The following post was a piece written for the January 2020 ISTE Literacy Journal. To read the complete journal with additional articles focusing on multimodal literacy, click here.
We live in a world where information is presented in multimodalities: visual, print, audio, digital. Yet, in schools, most teachers are still dependent on print text. Maybe there is some visual and digital texts. Audio is slowly entering the field of education with the array of informative podcasts and audiobooks to listen to great reads. If we are truly going to help students build 21st century skills according to the ISTE Standards for Students and Next Generation Literacy Standards than we need to provide more multimodal text sets for student learning and understanding. This is more than universal design learning, it is about helping students access information in all its forms, become critical thinkers of these texts, as well as creative communicators.
When you enter my 8th grade English classroom in Rye, New York you will find students reading paperback books as well as some listening to the same text on Learning Ally or reading it on a Kindle or Chromebook. My students interact with all different types of texts depending on the unit they are studying. For example, when students are reading To Kill a Mockingbird by Harper Lee, a classic text taught in most middle or high schools today, I supplement their historical, political, and socio economic understanding of the text by building text sets to expand world knowledge.
According to Achievethecore.org, “A text set is a collection of related texts organized around a unit topic, theme, concept, or idea. The set is focused on an anchor text, a rich, complex, grade level text. The anchor text is the focus of a close reading with instructional supports. What is important is that the texts in the set are connected meaningfully to each other to deepen student understanding of the anchor text.” Text sets should go beyond print and digital texts. Photographs, audio text, and video can also be integrated into text sets. It is important to note text sets evolve and should be revised and updated regularly.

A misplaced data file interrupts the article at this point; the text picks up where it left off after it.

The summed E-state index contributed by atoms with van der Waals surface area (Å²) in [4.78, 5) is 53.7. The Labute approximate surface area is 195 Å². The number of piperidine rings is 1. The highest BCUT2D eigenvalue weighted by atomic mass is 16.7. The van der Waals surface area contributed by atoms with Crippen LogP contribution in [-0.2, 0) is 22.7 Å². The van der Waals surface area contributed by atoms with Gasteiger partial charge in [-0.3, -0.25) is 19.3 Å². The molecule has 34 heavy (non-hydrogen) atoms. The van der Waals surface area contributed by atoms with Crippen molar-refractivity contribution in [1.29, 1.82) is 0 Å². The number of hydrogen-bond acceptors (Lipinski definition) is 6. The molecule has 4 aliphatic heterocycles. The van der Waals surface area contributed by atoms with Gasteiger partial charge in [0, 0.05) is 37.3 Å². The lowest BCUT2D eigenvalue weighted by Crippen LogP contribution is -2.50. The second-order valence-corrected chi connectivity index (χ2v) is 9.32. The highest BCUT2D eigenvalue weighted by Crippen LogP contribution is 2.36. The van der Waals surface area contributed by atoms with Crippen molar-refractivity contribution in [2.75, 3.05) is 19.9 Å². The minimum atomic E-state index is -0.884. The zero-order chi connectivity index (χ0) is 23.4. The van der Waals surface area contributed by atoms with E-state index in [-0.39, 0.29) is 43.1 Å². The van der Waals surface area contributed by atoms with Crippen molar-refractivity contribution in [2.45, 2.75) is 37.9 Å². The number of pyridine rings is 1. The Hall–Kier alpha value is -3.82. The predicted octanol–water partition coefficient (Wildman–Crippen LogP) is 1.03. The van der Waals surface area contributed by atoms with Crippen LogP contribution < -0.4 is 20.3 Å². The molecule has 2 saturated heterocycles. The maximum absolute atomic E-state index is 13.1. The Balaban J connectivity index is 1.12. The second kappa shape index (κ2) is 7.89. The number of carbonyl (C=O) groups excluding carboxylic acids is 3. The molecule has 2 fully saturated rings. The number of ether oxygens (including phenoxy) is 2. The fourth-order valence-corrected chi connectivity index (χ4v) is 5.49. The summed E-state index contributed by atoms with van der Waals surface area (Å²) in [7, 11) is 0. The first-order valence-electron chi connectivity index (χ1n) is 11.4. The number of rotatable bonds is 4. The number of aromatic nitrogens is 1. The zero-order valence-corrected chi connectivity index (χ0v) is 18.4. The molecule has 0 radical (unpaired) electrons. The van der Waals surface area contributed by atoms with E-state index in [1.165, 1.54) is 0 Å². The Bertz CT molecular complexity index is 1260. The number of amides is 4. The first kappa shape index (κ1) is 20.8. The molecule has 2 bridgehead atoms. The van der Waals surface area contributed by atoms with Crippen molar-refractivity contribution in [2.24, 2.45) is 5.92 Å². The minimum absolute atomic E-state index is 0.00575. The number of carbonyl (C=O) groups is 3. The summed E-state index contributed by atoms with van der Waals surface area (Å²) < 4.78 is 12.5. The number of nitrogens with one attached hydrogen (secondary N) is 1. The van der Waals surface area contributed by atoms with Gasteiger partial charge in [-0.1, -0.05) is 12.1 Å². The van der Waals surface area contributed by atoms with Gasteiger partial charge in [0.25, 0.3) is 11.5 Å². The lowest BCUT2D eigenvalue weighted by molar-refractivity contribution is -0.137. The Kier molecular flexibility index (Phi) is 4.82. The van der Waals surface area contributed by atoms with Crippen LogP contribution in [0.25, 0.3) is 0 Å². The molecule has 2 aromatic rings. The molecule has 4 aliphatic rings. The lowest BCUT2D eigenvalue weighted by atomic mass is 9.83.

The text set I have built around To Kill a Mockingbird includes an audio of FDR’s 1933 inaugural speech referenced in Chapter One of Harper Lee’s book. Students view Dorothea Lange’s photographs from the Great Depression. Using material from Facing History, I partner with my social studies teacher to include primary and secondary sources about Jim Crow Laws and the Scottsboro Trial which influenced Lee’s writing. When we get to the trial scene in the book, students complete an Edpuzzle and view a video of Richard Peck playing Atticus in the 1962 film adaptation. As students are watching Atticus’ closing argument they track his use of ethos, pathos, and logos. I have graphic novel versions of the text for us to dive deep into craft and structure specific chapters and use Actively Learn, a digital reading platform, for jigsaw activities when we read poetry that connects to the text and characterization. To build in some computational thinking, this winter my students will be creating a cardboard city of Maycomb and will code Finch Robots to travel through Maycomb representing the Scout, Jem, and Dill’s journey throughout the novel.
I am excited to add robotics and extend students’ literacy learning in my classroom. Although some parents have expressed their concerns of not focusing solely on literature in my English Language Arts class, layering classical texts with multimodal text sets provides all the students in my classroom ways to access the text, understand the text, and engage in critical conversations about the text.